Musician, sound engineer and remixer/producer,
the name of Mac Quayle is tied to some
of the most popular Madonna dancefloor anthems and to many
more dance hits by artists from all over the world.
MadonnaTribe met Mac and asked him to shows us a glimpse
of his world and of his work with the Queen of Pop.
MadonnaTribe: Hi Mac, let's start with
a classic question we've asked all the dj and remixer
we've interviewed so far.
Who influenced you to become a remixer and how did it
Mac Quayle: I started making records
back in the late 80's in New York City as a keyboard player
Producers would hire me to work with them in the studio
and it wasn't long before I got asked to play on a remix.
The first one was a mix of India "Dancing
on the Fire" with Jellybean
and Louie Vega.
I worked on other early remixes with people like Arthur
Baker, David Morales and Gail
I eventually started collaborating with the producers
that had been hiring me and with them and on my own have
remixed many records.
MT: How would you describe your remixing
style? Which type of sounds do you like to use the most?
MQ: The majority of remixes I have done
are in some genre of house music, be it
tribal, progressive, soulful, commercial or trance.
Obviously I love to use lots of drums and percussion.
Electronic sounds play a big role in what I do but I also
use a lot of guitars as well.
MT: How does your experience as a musician
influenced your remixing style?
MQ: Being a musician has helped me to
bring more "music" to my remixes. I have heard
a lot of mixes where people have just put a vocal over
a track and the key is all wrong and it sounds pretty
bad. I like to think that many of my records sound very
natural, like they could almost be the original production
of the song.
MT: Sometimes you are credited as a remixer,
as an engineer or a producer, what is the difference among
those things? What do you do as each title?
MQ: A remixer is practically the same
thing as a producer, or rather a re-producer. The producer's
job is to get the record made, in my case that generally
means creating all of the music needed.
An engineer is someone who is responsible for how the
record sounds, handling all the technical aspects of recording
and mixing. Most of the time I am doing all of these jobs
as well as musician, but depending on the project may
only do one at a time.
MT: Dj-ing is often the starting point
for a lot of remixers and producers.
In your case, it is somehow the latest addition to your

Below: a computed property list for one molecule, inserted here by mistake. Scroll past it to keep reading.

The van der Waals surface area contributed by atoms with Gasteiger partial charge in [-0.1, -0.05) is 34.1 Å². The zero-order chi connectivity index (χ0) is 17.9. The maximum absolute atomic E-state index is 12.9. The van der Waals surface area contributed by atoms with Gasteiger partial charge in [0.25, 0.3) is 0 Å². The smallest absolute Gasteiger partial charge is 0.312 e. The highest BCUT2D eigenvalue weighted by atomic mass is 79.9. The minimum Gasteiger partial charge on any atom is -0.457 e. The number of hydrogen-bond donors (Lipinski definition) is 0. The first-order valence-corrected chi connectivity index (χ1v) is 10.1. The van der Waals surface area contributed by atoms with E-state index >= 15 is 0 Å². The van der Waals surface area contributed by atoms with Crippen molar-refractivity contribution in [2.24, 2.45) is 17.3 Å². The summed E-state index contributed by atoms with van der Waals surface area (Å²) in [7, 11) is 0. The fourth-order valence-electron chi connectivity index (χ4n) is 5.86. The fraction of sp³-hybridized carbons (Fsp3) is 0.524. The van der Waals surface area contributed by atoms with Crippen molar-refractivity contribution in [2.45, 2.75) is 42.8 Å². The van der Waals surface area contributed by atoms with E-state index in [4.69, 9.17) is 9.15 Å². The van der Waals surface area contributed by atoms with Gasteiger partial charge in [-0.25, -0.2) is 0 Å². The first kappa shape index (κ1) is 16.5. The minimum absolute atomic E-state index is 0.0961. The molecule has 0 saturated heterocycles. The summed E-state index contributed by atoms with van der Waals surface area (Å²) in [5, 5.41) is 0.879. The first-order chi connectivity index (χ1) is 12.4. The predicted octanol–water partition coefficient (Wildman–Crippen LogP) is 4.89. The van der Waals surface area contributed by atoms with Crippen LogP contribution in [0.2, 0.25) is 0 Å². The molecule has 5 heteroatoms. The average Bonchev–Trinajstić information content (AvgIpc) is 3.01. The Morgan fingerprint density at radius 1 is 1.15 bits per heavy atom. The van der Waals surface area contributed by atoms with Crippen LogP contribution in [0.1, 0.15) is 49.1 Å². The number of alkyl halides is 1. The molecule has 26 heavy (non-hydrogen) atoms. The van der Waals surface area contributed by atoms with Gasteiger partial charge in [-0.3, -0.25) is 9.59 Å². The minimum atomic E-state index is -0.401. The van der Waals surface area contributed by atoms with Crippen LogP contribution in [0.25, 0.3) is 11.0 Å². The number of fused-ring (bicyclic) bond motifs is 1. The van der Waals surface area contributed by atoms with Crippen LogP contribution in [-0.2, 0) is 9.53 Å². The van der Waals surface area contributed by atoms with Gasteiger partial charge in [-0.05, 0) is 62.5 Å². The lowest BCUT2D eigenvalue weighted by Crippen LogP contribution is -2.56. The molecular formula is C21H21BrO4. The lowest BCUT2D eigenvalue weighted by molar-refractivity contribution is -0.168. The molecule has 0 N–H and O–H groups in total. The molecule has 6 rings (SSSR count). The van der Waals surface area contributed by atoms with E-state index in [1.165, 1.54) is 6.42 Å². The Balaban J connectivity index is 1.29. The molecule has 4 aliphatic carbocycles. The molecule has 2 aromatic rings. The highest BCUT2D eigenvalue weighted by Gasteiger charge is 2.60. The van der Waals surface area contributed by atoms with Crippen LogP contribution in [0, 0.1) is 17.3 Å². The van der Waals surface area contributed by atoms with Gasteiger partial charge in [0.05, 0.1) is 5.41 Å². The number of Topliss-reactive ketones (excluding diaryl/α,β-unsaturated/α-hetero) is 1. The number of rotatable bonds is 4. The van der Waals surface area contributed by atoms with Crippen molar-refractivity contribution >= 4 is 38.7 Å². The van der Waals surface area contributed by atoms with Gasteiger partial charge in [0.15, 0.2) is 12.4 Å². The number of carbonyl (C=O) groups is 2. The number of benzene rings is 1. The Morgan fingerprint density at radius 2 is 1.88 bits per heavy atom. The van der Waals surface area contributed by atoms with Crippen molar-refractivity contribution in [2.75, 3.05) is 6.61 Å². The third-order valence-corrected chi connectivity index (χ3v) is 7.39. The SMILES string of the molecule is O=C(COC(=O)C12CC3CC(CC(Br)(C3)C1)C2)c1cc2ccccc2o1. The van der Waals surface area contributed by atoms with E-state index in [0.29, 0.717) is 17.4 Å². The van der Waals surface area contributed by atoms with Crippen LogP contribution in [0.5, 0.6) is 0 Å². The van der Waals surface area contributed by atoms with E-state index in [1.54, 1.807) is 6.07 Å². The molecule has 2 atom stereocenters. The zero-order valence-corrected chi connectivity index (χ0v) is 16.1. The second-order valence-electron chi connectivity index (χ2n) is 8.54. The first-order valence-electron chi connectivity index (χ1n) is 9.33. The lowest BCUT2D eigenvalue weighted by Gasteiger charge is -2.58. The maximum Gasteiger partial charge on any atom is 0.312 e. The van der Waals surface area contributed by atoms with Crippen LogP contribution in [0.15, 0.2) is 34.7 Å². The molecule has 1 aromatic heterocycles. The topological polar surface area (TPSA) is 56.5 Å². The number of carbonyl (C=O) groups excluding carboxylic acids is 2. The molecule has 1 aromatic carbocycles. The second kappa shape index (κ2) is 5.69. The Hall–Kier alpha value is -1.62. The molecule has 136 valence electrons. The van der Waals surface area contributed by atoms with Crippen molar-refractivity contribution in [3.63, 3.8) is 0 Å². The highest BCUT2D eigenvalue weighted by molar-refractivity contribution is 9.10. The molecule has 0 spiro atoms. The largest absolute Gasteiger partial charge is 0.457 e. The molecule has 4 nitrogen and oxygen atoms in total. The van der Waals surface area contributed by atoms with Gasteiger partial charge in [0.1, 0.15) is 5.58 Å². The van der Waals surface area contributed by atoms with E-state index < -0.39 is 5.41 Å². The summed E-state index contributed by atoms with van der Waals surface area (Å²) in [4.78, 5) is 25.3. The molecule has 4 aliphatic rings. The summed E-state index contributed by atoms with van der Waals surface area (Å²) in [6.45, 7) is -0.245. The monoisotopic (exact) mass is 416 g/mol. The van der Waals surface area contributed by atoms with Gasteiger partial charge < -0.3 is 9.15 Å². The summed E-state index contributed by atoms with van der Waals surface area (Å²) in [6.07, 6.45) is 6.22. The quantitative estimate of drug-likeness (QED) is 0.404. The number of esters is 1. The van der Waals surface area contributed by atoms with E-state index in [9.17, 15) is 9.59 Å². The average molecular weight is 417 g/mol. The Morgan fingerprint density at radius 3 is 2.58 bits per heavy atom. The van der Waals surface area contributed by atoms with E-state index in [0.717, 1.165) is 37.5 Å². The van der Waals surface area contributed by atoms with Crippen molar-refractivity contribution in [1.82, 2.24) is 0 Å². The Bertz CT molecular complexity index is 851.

multiple career activities.
How do you feel about that and what different energy the
dj set gives to you as an artist?
MQ: I came into Dj-ing later in my career
at the urging of many of my DJ friends.
After working for so long in dance music I had done everything
else so it just made sense to get behind the decks. It
has taught me a lot about what works on the dance floor
and what does not.
A very different experience from being in the studio.
MT: What do you take from the sound of
the original song you are going to remix?
Do you listen to that original version to get ideas?
MQ: Yes, always. If there is something
I feel can be used in the dance version then by all means
I'll make use of it.
Chord changes, arrangements, sounds,
instruments whatever works.
MT: Together with Grammy-winning dj and
remixer Hex Hector you became the famous
production partnership HQ2 and remixed
a lot of songs from major artists.
Which is your favourite mix from the HQ2 collaboration?
MQ: A few of my favorites are Everything
But The Girl "Temperamental"
and Angie Stone's "Wish I Didn't Miss You"
and "I Wanna Thank Ya".
MT: HQ2 also remixed Madonna's
"Music". Was that your first
MQ: That was the first (and only) HQ2
mix but I worked on a number of Madonna remixes with Victor
Calderone, "Ray Of Light",
Stranger", "Die Another Day",
Fits Heaven" and "What It Feels
Like For A Girl".
is one of the songs with many remixes, how would you describe
your version and what makes it different from the ones
of other djs?
MQ: I'm not really sure what to call
that one, it was a mixture or tribal, progressive and
MT: With your other well known collaborator Victor